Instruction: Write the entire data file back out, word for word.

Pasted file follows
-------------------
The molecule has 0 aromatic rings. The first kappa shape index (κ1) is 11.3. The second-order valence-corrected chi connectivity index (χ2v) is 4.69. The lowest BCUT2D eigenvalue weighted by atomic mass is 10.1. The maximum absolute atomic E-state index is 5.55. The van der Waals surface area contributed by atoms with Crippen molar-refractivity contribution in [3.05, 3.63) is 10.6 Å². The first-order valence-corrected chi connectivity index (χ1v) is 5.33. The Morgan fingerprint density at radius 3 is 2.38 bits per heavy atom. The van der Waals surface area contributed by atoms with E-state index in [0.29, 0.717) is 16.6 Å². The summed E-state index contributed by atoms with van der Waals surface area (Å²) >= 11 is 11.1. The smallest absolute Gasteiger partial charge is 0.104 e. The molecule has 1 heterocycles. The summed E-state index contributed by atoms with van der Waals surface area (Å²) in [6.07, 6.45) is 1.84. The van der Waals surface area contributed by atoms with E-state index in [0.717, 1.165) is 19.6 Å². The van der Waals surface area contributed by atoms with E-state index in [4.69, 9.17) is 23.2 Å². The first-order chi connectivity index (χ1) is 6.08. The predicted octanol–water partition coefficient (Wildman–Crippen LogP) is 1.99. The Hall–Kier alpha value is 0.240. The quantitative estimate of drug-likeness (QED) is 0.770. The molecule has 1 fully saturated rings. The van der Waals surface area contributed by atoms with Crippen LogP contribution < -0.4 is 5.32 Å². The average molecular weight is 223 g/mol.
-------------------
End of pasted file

The molecule has 0 aromatic rings. The first kappa shape index (κ1) is 11.3. The second-order valence-corrected chi connectivity index (χ2v) is 4.69. The lowest BCUT2D eigenvalue weighted by atomic mass is 10.1. The maximum absolute atomic E-state index is 5.55. The van der Waals surface area contributed by atoms with Crippen molar-refractivity contribution in [3.05, 3.63) is 10.6 Å². The first-order valence-corrected chi connectivity index (χ1v) is 5.33. The Morgan fingerprint density at radius 3 is 2.38 bits per heavy atom. The van der Waals surface area contributed by atoms with E-state index in [0.29, 0.717) is 16.6 Å². The summed E-state index contributed by atoms with van der Waals surface area (Å²) >= 11 is 11.1. The smallest absolute Gasteiger partial charge is 0.104 e. The molecule has 1 heterocycles. The summed E-state index contributed by atoms with van der Waals surface area (Å²) in [6.07, 6.45) is 1.84. The van der Waals surface area contributed by atoms with E-state index in [0.717, 1.165) is 19.6 Å². The van der Waals surface area contributed by atoms with E-state index in [4.69, 9.17) is 23.2 Å². The first-order chi connectivity index (χ1) is 6.08. The predicted octanol–water partition coefficient (Wildman–Crippen LogP) is 1.99. The Hall–Kier alpha value is 0.240. The quantitative estimate of drug-likeness (QED) is 0.770. The molecule has 1 fully saturated rings. The van der Waals surface area contributed by atoms with Crippen LogP contribution < -0.4 is 5.32 Å². The average molecular weight is 223 g/mol.